Human Just Like You

I have been working in the mental health/addictions/human sexuality for field for over 20 years. I have counseled hundreds of individuals and couples, as well as facilitated hundreds of groups. For nearly 10 years prior to this I was in my own process of learning, growing, and overcoming many years of depression and low self-esteem. I worked with counselors, attended 12 step and support groups, kept a journal, and read many self-help books. Am I cured or immune from all my old thinking, beliefs, and behaviors? No I am not. Am I much better at maintaining a more positive and realistic frame of mind? I certainly am.

During the past couple of years I have posted many helpful ways of looking at life and managing feelings and the events we encounter. I hope this information has helped the thousands of people who have viewed my blog. But, offering this information and making suggestions is much easier that applying these things to my own life. I do a pretty good job for the most part maintaining balance in my life and my emotions. Am I able to apply these each and every day to each and every hurdle I encounter? The truth is that sometimes it isn’t so easy to reach into my bag of tricks and I experience the anxiety, anger, and depression that we all do. I don’t always remember the things I know. I have human experiences just like everyone else.

One way I benefit from all the work I’ve done on myself is that any emotional upheaval I experience is not as deep or long lasting as it once was. It is much easier to find my center once again. The things I suggest in my blog as well as ways to see the world which make it easier to manage are things I apply in my own life. Many people I know and many of my clients use what they have learned working with me. I have seen amazing changes in my life and in the lives of many others over the years. It took applying what we have learned consistently and being persistent. If you have the desire to improve and change your life you can. It takes time to change.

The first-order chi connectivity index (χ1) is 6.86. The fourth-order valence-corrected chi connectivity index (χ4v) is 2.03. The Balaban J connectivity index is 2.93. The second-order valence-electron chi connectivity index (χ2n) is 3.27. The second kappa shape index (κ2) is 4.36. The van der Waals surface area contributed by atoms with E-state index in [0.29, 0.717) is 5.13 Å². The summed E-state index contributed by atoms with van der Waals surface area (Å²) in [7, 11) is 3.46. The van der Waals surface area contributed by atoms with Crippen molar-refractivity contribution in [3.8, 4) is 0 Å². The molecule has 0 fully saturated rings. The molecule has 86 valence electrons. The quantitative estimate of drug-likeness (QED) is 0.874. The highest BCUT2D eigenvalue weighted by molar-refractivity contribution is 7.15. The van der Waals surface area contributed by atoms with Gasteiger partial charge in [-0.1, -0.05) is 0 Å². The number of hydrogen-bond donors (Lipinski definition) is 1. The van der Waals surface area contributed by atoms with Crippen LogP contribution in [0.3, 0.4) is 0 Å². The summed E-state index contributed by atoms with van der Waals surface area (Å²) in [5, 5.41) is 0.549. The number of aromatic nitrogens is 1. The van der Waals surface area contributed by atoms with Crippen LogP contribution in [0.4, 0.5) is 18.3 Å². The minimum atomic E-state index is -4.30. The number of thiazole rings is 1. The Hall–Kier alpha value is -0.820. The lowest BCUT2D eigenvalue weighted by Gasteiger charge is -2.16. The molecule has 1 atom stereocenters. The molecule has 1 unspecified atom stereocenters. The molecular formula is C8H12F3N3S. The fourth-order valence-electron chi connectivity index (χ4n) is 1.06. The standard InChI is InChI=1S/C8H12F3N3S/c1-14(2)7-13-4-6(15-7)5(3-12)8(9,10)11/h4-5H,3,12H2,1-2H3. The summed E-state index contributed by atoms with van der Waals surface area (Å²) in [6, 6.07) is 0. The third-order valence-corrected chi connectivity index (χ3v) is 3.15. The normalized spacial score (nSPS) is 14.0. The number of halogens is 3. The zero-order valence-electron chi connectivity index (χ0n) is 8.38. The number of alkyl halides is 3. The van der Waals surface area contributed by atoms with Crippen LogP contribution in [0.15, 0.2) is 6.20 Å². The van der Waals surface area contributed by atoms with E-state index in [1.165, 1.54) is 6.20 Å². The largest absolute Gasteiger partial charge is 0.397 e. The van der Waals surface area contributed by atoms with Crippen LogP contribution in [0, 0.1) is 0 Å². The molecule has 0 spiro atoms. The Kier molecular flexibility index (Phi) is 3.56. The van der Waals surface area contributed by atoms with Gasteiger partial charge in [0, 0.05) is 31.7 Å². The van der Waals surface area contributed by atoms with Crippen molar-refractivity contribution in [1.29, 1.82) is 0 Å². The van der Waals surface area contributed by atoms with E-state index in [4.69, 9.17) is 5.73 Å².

Let’s Talk About Expectations

I remember when I was much younger I was devastated that something I had expected to happen did not turn out as I thought. I was so angry that I decided that I would never have expectations again. That was a very wise thought and would have been very helpful for me to avoid tremendous disappointment and depression if I had followed through with that decision. I allowed my unmet expectations to cause me great emotional distress many times over the years. I really didn’t get that having expectations was complicating my life. It took many years and a great deal of disappointment for me to revisit having expectations.

One thing I learned over the years has to do with what I have control over and what I do not have control over. For the most part, only those things I do for myself and are not influenced by something outside myself are the things I can reasonably have expectations of the outcome. Even those things can turn out in a way I don’t expect. Anything that is not totally in my control I have little control of the outcome. Having expectations can give me a feeling of entitlement and can cause me to be in the role of the victim if the outcome is not what I had expected. If life does not meet my expectations it can have a negative impact on my self-worth.

We all have wants, desires, and preferences. Try to avoid having expectations.